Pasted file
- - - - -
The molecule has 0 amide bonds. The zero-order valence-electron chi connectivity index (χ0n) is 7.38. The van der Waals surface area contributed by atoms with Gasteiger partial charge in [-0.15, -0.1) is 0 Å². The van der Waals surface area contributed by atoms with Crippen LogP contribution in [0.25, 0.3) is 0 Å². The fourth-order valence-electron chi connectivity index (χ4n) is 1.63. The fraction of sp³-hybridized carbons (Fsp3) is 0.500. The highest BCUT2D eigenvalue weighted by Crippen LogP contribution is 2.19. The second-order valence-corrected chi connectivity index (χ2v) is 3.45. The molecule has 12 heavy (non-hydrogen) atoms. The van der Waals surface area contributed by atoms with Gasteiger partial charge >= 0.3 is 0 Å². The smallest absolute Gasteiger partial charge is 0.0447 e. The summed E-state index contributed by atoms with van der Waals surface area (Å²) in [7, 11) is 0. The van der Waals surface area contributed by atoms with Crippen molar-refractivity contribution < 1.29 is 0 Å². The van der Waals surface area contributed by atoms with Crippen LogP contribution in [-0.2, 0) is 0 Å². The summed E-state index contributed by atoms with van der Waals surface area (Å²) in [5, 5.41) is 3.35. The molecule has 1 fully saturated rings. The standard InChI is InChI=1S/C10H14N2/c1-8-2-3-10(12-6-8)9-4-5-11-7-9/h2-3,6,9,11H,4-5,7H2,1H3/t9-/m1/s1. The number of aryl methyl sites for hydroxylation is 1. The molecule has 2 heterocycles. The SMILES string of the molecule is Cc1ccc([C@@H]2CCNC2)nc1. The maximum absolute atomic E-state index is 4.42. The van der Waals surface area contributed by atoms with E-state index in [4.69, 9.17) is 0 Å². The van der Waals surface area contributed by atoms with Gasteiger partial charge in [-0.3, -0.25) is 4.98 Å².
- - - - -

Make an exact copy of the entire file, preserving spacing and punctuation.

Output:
The molecule has 0 amide bonds. The zero-order valence-electron chi connectivity index (χ0n) is 7.38. The van der Waals surface area contributed by atoms with Gasteiger partial charge in [-0.15, -0.1) is 0 Å². The van der Waals surface area contributed by atoms with Crippen LogP contribution in [0.25, 0.3) is 0 Å². The fourth-order valence-electron chi connectivity index (χ4n) is 1.63. The fraction of sp³-hybridized carbons (Fsp3) is 0.500. The highest BCUT2D eigenvalue weighted by Crippen LogP contribution is 2.19. The second-order valence-corrected chi connectivity index (χ2v) is 3.45. The molecule has 12 heavy (non-hydrogen) atoms. The van der Waals surface area contributed by atoms with Gasteiger partial charge >= 0.3 is 0 Å². The smallest absolute Gasteiger partial charge is 0.0447 e. The summed E-state index contributed by atoms with van der Waals surface area (Å²) in [7, 11) is 0. The van der Waals surface area contributed by atoms with Crippen molar-refractivity contribution < 1.29 is 0 Å². The van der Waals surface area contributed by atoms with Crippen LogP contribution in [-0.2, 0) is 0 Å². The summed E-state index contributed by atoms with van der Waals surface area (Å²) in [5, 5.41) is 3.35. The molecule has 1 fully saturated rings. The standard InChI is InChI=1S/C10H14N2/c1-8-2-3-10(12-6-8)9-4-5-11-7-9/h2-3,6,9,11H,4-5,7H2,1H3/t9-/m1/s1. The number of aryl methyl sites for hydroxylation is 1. The molecule has 2 heterocycles. The SMILES string of the molecule is Cc1ccc([C@@H]2CCNC2)nc1. The maximum absolute atomic E-state index is 4.42. The van der Waals surface area contributed by atoms with E-state index in [4.69, 9.17) is 0 Å². The van der Waals surface area contributed by atoms with Gasteiger partial charge in [-0.3, -0.25) is 4.98 Å².